Investing Lessons From Baseball’s Active Managers

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Investing Lessons From Baseball’s Active Managers by James T. Tierney, Jr., AllianceBernstein

As the popularity of passive investing continues to gain momentum, take pause to think about a lesson from baseball. The question is: what kind of equity lineup creates a winning team?

Nobody can deny the increasing shift of equity investors toward index strategies. Net flows to passive US equity funds have reached $21.7 billion this year through June, while investors have pulled $83.7 billion out of actively managed portfolios, according to Morningstar. In this environment, active managers are increasingly challenged to prove their worth and justify their fees.

Building a Winning Lineup

Baseball provides an interesting analogy for the active equity manager. Across all players in Major League Baseball, the batting average this season is .253, as of August 6. Yet even in today’s statistics-driven environment, you won’t find a single team manager who would choose to put together a lineup of nine players who all bat .253—even if it were possible.

The reason is clear and intuitive. For a baseball team to be successful, you need to have at least a few hitters who are likely to get hits more often than their peers. And to create a really robust lineup, a manager wants a couple of power hitters who pose a more potent threat. Of course, some hitters will trend toward the average and slumping players will hit well below the pack. That’s why you need a diverse bunch. A team comprised solely of .253 hitters is unlikely to have the energy or the momentum needed to win those crucial games and make the playoffs.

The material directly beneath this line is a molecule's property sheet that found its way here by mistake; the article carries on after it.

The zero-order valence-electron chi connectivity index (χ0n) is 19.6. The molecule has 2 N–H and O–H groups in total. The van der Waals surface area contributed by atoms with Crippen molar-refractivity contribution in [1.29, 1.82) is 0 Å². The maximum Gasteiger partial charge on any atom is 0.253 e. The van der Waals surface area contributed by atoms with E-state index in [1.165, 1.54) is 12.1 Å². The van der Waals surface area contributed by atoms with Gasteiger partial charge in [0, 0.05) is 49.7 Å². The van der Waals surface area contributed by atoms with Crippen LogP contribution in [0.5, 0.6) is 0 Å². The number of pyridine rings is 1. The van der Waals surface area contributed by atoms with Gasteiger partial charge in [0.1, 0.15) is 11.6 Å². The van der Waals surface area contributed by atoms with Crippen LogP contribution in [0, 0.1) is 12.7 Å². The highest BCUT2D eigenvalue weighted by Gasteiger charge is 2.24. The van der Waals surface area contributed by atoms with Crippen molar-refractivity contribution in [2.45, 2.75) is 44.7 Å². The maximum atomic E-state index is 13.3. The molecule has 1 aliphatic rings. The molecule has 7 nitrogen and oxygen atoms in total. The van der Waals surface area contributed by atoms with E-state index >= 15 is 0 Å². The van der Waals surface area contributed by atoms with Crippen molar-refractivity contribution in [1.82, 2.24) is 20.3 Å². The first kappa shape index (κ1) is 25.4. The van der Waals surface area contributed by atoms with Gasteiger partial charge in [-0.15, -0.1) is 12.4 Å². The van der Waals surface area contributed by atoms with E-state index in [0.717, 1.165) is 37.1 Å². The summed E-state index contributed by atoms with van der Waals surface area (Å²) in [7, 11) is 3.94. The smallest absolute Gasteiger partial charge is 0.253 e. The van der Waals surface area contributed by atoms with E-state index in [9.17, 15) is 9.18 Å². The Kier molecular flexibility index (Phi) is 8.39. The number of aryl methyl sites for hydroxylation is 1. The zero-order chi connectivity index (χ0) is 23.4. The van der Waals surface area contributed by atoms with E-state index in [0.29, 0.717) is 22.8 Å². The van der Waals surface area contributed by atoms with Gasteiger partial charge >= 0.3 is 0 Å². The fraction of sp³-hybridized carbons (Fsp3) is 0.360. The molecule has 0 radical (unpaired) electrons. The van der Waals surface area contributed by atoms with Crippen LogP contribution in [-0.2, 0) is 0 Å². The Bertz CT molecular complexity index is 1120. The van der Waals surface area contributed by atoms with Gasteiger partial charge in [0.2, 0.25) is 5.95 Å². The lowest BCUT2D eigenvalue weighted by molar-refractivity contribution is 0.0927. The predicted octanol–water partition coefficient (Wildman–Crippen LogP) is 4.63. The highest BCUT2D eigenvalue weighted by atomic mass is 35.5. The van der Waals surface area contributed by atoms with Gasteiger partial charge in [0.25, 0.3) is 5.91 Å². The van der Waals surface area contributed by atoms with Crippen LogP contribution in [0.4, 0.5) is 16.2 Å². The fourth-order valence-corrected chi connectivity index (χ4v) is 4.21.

False Security in Average Performance

So what does this have to do with investing? When an investor allocates funds exclusively to passive portfolios, it’s like putting together an equity lineup that is uniformly composed of .253 hitters. This lineup might provide a sense of security because returns will always be in synch with the benchmark.

But it’s little consolation if the benchmark slumps. A passive equity lineup won’t be able to rely on any higher-octane performers to pull it through challenging periods of lower, or negative, returns.

Still, many investors fear getting stuck with a lineup of .200 hitting active managers. We believe the best strategy to combat that risk is to focus on investing with high conviction managers, who have a strong track record of beating the market, according to our research.

Passive and Active: The Best of Both Worlds

Passive investing has its merits. Investors have legitimate concerns about fees as well as the ability of active managers to deliver consistent outperformance. The appeal of passive is understandable.

Yet we believe that putting an entire equity allocation in passive vehicles is flawed. It leaves investors exposed to potential concentration risks and bubbles that often infect the broader equity market. And with equity returns likely to be subdued in the coming years, beating the benchmark by even a percentage point or two will be increasingly important for investors seeking to benefit from compounding returns and meet their long-term goals.

There is another way. By combining passive strategies with high-conviction equity portfolios, investors can enjoy the benefits of an index along with the diversity of performance from an active approach, in our view. Baseball managers don’t settle for average performance. Why should you?

The views expressed herein do not constitute research, investment advice or trade recommendations and do not necessarily represent the views of all AB portfolio-management teams

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